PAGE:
The Role of Academic Spin-Off Founders’ Motivation in the Hungarian Biotechnology Sector

  • Katalin Erdős
  • Attila VargaEmail author
Part of the Advances in Spatial Science book series (ADVSPATIAL)


Increasing attention towards the role of universities in regional development has resulted in a large number of publications over the past quarter of a century. A sizeable body of literature shows a specific focus on academic entrepreneurship. Entrepreneurial activities in academia may take the forms of externally funded research, earning of supplemental income, trade secret generation (Louis et al. 1989), contract research, sales and testing, external teaching, patenting, licensing or spin-off firm formation (Klofsten and Jones-Evans 2000). Some of these activities have long been present in the scientific domain. However, there seems to be a recent turn in academic entrepreneurship as specific tasks related to science-directed commercialization in forms of patenting, licensing and spin-off firm formation have become significant elements of scientists’ everyday activities (Gulbrandsen and Slipersaeter 2007). Etzkowitz (1983) argues that entrepreneurial universities created by the second academic revolution are the result of a natural evolutionary process of these institutions as a response to declining resources, increasing competition and requirements set by the knowledge economy (Etzkowitz et al. 2000; Goldstein 2009).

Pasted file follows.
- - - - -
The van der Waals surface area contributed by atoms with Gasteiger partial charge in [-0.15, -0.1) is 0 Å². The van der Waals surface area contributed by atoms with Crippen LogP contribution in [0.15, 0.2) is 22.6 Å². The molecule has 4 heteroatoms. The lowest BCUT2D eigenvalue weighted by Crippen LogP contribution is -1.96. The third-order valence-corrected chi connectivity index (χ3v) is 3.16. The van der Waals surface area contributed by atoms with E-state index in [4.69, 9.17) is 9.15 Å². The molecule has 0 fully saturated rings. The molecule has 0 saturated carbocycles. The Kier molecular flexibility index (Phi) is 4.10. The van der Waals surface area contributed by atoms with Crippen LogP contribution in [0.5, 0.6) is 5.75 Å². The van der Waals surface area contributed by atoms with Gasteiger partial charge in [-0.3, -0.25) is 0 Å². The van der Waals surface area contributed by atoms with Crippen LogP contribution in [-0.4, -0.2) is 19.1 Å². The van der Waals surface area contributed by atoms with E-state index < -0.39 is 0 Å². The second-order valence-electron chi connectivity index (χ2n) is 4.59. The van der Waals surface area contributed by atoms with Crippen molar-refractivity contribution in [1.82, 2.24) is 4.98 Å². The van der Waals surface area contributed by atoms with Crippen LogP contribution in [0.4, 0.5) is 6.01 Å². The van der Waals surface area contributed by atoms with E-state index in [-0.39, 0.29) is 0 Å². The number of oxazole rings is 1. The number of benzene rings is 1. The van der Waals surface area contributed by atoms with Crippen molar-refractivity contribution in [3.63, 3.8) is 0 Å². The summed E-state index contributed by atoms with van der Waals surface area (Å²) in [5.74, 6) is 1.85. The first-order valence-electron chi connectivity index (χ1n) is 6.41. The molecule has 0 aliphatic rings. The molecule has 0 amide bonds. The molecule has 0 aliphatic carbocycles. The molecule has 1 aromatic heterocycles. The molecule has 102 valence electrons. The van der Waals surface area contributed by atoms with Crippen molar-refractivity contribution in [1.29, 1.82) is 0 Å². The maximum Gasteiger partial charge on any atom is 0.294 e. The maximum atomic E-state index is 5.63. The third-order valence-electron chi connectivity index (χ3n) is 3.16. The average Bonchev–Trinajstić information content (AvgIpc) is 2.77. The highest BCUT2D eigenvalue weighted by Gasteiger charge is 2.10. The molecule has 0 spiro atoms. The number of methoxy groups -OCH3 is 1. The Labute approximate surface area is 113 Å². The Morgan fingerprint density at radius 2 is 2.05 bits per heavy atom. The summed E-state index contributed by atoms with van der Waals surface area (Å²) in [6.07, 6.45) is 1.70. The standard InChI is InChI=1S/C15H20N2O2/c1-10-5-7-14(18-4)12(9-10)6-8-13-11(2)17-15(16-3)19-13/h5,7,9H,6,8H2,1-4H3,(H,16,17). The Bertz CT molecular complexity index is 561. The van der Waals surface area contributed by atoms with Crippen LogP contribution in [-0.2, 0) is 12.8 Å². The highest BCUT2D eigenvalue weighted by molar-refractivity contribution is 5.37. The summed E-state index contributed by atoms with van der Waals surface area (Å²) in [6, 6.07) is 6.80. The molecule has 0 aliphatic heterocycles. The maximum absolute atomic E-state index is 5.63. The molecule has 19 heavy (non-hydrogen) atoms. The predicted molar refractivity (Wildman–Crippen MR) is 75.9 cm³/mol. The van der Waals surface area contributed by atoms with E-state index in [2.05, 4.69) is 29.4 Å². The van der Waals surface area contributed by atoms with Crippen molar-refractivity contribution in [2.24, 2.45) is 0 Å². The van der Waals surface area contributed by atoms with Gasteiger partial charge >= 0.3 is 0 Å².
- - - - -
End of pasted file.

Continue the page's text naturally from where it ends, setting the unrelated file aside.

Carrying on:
Intrinsic Motivation Entrepreneurial Activity Extrinsic Motivation Technology Transfer Office Regional Innovation System 
These keywords were added by machine and not by the authors. This process is experimental and the keywords may be updated as the learning algorithm improves.



The research leading to these results has received funding from the European Community’s Seventh Framework Programme (FP7/2007–2013) under grant agreement n° 216813. We would like to express our special thanks to the useful comments and suggestions by Zoltán Bajmócy, János Barancsuk, Attila Buday-Sántha, Edward Bergman, Pablo D’Este, Javier Revilla-Diez, Harvey Goldstein, Simona Iammarino, Annamária Inzelt, Jan-Philipp Kramer, Francesco Lissoni, Gunther Maier, Gerd Schienstock, Sabine Sedlacek, Helen Lawton-Smith, Zoltán Szabó, László Szerb, Franz Tödtling, Michaela Trippl and Nick von Tunzelmann and also for the experts and consultants who offered their help by providing contacts to interviewees: Norbert Buzás, Kata Dobay, Arnold Fehér, Kinga Homolay, Zsolt Makra, Lenke Rónaszegi and Marcell Veidner and to all of the researchers who agreed to be interviewed. Comments and suggestions of the anonymous referee are gratefully acknowledged. Of course the usual disclaimers apply.


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Copyright information

© Springer-Verlag Berlin Heidelberg 2013

Authors and Affiliations

  1. 1.Department of Economics and Regional Studies, Faculty of Business and EconomicsUniversity of PécsPécsHungary

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